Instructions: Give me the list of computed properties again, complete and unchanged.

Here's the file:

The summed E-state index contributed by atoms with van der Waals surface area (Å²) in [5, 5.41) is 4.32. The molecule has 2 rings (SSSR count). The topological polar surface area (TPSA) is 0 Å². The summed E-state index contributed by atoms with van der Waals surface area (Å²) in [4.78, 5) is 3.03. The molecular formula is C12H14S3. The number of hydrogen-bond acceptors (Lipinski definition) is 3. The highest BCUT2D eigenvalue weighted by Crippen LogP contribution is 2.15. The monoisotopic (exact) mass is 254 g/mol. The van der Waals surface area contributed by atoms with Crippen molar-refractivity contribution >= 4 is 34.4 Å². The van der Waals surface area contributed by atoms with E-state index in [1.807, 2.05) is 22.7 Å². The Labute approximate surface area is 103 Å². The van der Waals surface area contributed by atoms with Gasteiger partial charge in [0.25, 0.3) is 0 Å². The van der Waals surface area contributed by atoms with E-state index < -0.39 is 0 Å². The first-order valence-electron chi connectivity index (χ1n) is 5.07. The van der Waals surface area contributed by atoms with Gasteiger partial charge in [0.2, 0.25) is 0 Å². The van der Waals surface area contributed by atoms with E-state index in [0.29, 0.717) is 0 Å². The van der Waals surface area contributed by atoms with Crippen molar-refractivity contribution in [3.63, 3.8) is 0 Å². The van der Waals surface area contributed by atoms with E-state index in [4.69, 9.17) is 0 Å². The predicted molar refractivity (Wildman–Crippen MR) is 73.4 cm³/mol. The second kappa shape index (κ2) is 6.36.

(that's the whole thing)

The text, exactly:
The summed E-state index contributed by atoms with van der Waals surface area (Å²) in [5, 5.41) is 4.32. The molecule has 2 rings (SSSR count). The topological polar surface area (TPSA) is 0 Å². The summed E-state index contributed by atoms with van der Waals surface area (Å²) in [4.78, 5) is 3.03. The molecular formula is C12H14S3. The number of hydrogen-bond acceptors (Lipinski definition) is 3. The highest BCUT2D eigenvalue weighted by Crippen LogP contribution is 2.15. The monoisotopic (exact) mass is 254 g/mol. The van der Waals surface area contributed by atoms with Crippen molar-refractivity contribution >= 4 is 34.4 Å². The van der Waals surface area contributed by atoms with E-state index in [1.807, 2.05) is 22.7 Å². The Labute approximate surface area is 103 Å². The van der Waals surface area contributed by atoms with Gasteiger partial charge in [0.25, 0.3) is 0 Å². The van der Waals surface area contributed by atoms with E-state index < -0.39 is 0 Å². The first-order valence-electron chi connectivity index (χ1n) is 5.07. The van der Waals surface area contributed by atoms with Gasteiger partial charge in [0.2, 0.25) is 0 Å². The van der Waals surface area contributed by atoms with E-state index in [0.29, 0.717) is 0 Å². The van der Waals surface area contributed by atoms with Crippen molar-refractivity contribution in [3.63, 3.8) is 0 Å². The van der Waals surface area contributed by atoms with E-state index in [4.69, 9.17) is 0 Å². The predicted molar refractivity (Wildman–Crippen MR) is 73.4 cm³/mol. The second kappa shape index (κ2) is 6.36.